COTA Hispanic teen receives life-saving transplant
One Texas family knows first hand about the critical shortage of Hispanic organ and tissue donors. But this family decided to do something about it. They focused their community not only on raising funds to pay for a life-saving transplant, but also on increasing the number of Hispanics included in the nation’s bone marrow donor registry.
The morning of Oct. 14, 2006, will be forever etched in the memories of the González family of The Woodlands, Texas. It was on that morning when 12-year-old Steven González, Jr. was camping with friends near the Gulf of Mexico and woke up with red dots on his face. Later in the day, Steven took a tumble and received a large gash on his hand, which was then exposed to the water of the Gulf. When his family rushed him to the doctor, they were told that Steven’s platelet and white blood counts were dangerously low, as was his ability to fight infection.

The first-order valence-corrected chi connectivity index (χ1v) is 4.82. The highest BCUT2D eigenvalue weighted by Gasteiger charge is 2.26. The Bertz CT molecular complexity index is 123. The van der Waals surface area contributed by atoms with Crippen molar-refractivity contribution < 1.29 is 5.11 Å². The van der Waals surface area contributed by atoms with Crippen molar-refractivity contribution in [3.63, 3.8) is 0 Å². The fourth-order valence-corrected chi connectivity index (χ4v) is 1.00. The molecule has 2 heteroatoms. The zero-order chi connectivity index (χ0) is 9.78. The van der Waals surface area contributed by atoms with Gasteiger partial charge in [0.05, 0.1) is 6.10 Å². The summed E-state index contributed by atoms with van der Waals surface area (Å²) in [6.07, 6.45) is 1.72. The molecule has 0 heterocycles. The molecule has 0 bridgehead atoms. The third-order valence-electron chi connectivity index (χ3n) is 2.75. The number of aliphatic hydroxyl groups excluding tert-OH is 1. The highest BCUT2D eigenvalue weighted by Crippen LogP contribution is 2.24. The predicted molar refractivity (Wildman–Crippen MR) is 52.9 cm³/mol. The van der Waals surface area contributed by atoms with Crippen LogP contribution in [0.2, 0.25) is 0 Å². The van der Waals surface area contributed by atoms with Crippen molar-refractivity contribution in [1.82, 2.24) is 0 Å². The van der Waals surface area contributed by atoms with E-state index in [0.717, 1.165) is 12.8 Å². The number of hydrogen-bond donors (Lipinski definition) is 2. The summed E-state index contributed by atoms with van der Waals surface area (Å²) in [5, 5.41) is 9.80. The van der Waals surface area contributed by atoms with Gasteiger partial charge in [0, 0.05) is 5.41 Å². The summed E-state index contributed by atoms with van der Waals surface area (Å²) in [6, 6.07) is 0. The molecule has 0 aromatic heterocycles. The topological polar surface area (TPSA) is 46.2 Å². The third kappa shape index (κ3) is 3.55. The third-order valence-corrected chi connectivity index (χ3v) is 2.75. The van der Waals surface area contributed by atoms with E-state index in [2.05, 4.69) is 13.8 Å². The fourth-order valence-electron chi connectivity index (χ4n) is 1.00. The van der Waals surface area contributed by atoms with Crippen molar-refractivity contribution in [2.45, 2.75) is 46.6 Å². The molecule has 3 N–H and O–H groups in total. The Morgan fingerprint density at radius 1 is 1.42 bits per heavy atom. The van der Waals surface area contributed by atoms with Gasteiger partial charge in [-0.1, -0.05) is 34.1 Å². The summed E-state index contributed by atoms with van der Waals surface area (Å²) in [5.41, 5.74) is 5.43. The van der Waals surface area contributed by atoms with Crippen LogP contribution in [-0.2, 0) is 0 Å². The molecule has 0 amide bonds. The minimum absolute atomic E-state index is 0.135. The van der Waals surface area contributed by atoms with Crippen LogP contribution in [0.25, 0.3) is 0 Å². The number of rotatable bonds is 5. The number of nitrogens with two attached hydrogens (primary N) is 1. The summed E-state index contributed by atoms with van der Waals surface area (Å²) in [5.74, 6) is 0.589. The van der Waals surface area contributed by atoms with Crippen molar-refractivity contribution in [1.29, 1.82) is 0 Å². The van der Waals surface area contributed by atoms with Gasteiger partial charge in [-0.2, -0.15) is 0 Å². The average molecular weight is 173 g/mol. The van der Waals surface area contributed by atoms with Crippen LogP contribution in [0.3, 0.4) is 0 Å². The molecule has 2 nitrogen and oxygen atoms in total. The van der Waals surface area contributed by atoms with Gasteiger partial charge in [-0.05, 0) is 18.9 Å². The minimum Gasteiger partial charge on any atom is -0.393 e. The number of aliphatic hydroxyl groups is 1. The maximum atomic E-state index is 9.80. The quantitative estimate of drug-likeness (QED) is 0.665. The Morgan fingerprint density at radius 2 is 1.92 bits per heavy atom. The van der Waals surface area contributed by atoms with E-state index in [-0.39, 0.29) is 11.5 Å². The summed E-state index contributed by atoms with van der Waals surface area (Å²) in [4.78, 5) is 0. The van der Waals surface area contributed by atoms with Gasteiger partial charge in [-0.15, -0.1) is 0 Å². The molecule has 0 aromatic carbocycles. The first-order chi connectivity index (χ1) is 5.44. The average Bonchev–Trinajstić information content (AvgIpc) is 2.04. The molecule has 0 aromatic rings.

“We will never forget those words that day,” said Mom Rosie González. “Preliminary diagnosis … leukemia. Then the sky opened up over Houston and the streets flooded. It was as if all of creation was sharing our pain. Ten days later, we were told Steven had Acute Myelogenous Leukemia (AML M6 Leukemia), and he had only a 2-percent chance of survival. But we never gave up hope. ”
Steven’s only hope was a bone marrow transplant. In preparation for the transplant, Steven began his first chemotherapy treatment on Halloween of 2006 at the Children’s Cancer Hospital at M.D. Anderson Cancer Center in Houston, Texas. Just when the González family was starting to think Steven would beat the odds, there came more devastating news. The family’s insurance company would not cover the search for a bone marrow donor for Steven. Without a donor search Steven’s possibility of finding a match, and receiving a second chance at life, was severely reduced.